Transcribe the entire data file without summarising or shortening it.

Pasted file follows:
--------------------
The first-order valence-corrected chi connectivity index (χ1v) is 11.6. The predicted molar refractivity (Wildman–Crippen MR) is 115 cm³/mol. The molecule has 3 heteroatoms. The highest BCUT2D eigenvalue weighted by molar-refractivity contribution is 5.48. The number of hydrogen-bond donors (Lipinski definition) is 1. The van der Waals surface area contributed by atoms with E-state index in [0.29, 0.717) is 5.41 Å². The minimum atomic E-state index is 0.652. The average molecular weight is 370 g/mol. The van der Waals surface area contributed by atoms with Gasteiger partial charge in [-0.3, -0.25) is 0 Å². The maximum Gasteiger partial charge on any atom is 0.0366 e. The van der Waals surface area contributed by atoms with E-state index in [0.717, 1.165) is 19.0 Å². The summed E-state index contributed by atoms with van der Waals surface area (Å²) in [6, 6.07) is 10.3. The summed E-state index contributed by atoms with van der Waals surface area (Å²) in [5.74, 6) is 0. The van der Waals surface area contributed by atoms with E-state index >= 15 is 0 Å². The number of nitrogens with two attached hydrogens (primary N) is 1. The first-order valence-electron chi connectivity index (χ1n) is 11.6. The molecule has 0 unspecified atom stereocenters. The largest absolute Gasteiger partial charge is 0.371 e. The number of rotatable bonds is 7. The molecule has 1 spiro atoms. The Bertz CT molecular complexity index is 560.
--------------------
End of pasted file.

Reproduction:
The first-order valence-corrected chi connectivity index (χ1v) is 11.6. The predicted molar refractivity (Wildman–Crippen MR) is 115 cm³/mol. The molecule has 3 heteroatoms. The highest BCUT2D eigenvalue weighted by molar-refractivity contribution is 5.48. The number of hydrogen-bond donors (Lipinski definition) is 1. The van der Waals surface area contributed by atoms with E-state index in [0.29, 0.717) is 5.41 Å². The minimum atomic E-state index is 0.652. The average molecular weight is 370 g/mol. The van der Waals surface area contributed by atoms with Gasteiger partial charge in [-0.3, -0.25) is 0 Å². The maximum Gasteiger partial charge on any atom is 0.0366 e. The van der Waals surface area contributed by atoms with E-state index in [0.717, 1.165) is 19.0 Å². The summed E-state index contributed by atoms with van der Waals surface area (Å²) in [6, 6.07) is 10.3. The summed E-state index contributed by atoms with van der Waals surface area (Å²) in [5.74, 6) is 0. The van der Waals surface area contributed by atoms with E-state index >= 15 is 0 Å². The number of nitrogens with two attached hydrogens (primary N) is 1. The first-order valence-electron chi connectivity index (χ1n) is 11.6. The molecule has 0 unspecified atom stereocenters. The largest absolute Gasteiger partial charge is 0.371 e. The number of rotatable bonds is 7. The molecule has 1 spiro atoms. The Bertz CT molecular complexity index is 560.